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Italian pediatric respiratory society recommendations on pediatric pulmonary function testing during COVID-19 pandemic

Abstract

Background

Effective prevention and control strategies are mandatory to prevent SARS-CoV-2 infection.

Main text

The Italian Pediatric Respiratory Society promotes a series of new recommendations that should be followed in pulmonary function testing laboratories during the COVID-19 pandemic.

Conclusion

Pulmonary function testing should be performed in children with chronic lung disease only if it is needed to guide management and limited to the necessary tests, namely spirometry. When performed, strict infection control measures should be followed due to the potential risk of transmitting SARS-CoV-2.

Main text

The coronavirus disease 2019 (COVID-19) is a public health emergency of international concern caused by a newly discovered coronavirus (severe acute respiratory syndrome coronavirus 2, SARS-CoV-2) [1]. Person-to-person transmission of SARS-CoV-2 occurs primarily through close contact with an infected person, mainly occurring via respiratory droplets and after touching contaminated objects [1]. Accordingly, pulmonary function testing (PFT) could be considered at high-risk for viral transmission due to the potential for coughing and droplet formation during PFT procedures [2]. The most likely surfaces for possible contamination by this route are mouthpieces, proximal valves, and tubing. Also, both technical and clinical staff are usually in close contact with the patient during PFT for achieving optimal cooperation and best results [2].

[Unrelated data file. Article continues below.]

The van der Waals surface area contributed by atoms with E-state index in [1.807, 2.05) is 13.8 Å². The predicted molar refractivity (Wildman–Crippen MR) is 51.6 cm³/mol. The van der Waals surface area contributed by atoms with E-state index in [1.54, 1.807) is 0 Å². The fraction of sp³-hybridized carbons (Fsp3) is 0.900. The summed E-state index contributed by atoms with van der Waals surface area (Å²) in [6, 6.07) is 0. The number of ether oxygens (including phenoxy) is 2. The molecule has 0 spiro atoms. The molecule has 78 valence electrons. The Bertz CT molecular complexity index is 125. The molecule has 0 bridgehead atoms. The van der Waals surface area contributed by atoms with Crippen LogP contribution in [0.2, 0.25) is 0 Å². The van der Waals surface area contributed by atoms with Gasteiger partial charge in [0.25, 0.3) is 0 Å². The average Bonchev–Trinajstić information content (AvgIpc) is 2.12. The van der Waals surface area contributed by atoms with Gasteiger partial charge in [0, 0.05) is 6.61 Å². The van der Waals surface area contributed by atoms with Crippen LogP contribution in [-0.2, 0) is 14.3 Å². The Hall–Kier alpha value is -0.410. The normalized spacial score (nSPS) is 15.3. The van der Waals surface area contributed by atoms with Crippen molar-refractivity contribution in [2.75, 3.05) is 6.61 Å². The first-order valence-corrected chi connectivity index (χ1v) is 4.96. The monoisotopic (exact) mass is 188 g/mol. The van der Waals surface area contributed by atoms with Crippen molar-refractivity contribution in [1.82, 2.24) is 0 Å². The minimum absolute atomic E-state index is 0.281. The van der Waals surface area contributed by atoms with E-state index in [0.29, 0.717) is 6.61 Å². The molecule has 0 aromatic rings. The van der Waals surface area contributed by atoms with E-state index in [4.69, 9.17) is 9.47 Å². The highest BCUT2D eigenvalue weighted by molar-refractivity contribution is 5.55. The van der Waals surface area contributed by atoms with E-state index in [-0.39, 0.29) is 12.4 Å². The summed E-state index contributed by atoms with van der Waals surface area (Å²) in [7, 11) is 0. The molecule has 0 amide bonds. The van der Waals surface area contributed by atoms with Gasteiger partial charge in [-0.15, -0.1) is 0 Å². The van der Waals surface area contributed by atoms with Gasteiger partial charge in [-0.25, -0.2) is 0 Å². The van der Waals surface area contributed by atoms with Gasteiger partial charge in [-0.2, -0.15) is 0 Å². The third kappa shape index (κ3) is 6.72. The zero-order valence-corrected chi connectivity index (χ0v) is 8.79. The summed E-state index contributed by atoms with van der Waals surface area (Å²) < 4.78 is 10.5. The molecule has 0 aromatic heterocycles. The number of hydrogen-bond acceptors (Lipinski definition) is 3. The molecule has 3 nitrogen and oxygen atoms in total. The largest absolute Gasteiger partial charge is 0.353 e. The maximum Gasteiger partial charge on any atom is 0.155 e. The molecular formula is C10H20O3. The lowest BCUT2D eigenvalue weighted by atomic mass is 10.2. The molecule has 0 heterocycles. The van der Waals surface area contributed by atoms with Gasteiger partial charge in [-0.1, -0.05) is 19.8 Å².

Effective prevention and control strategies are mandatory to prevent SARS-CoV-2 infection in the PFT laboratories.

The Italian Pediatric Respiratory Society (IPRS) promotes a series of new recommendations that should be followed by healthcare workers in PFT laboratories during the COVID-19 pandemic.

  1. 1.

    Routine PFT should not be performed to reduce the risk of viral transmission. When necessary, PFT should be limited to the essential tests, namely spirometry. Spirometry should be considered essential only if therapeutic decisions are urgent in children with chronic lung disease (cystic fibrosis, primary ciliary dyskinesia, severe uncontrolled asthma, lung transplantation, onco-haematological diseases before and after hematopoietic stem cell transplantation), following adequate infection control measures. Outside these indications, PFT should only be performed if required by the pediatric pulmonologist since some individual circumstances may be unique or require contextual consideration. Decisions of performing PFT should be balanced between the potential risks and the need for PFT to make any therapeutic decision [2].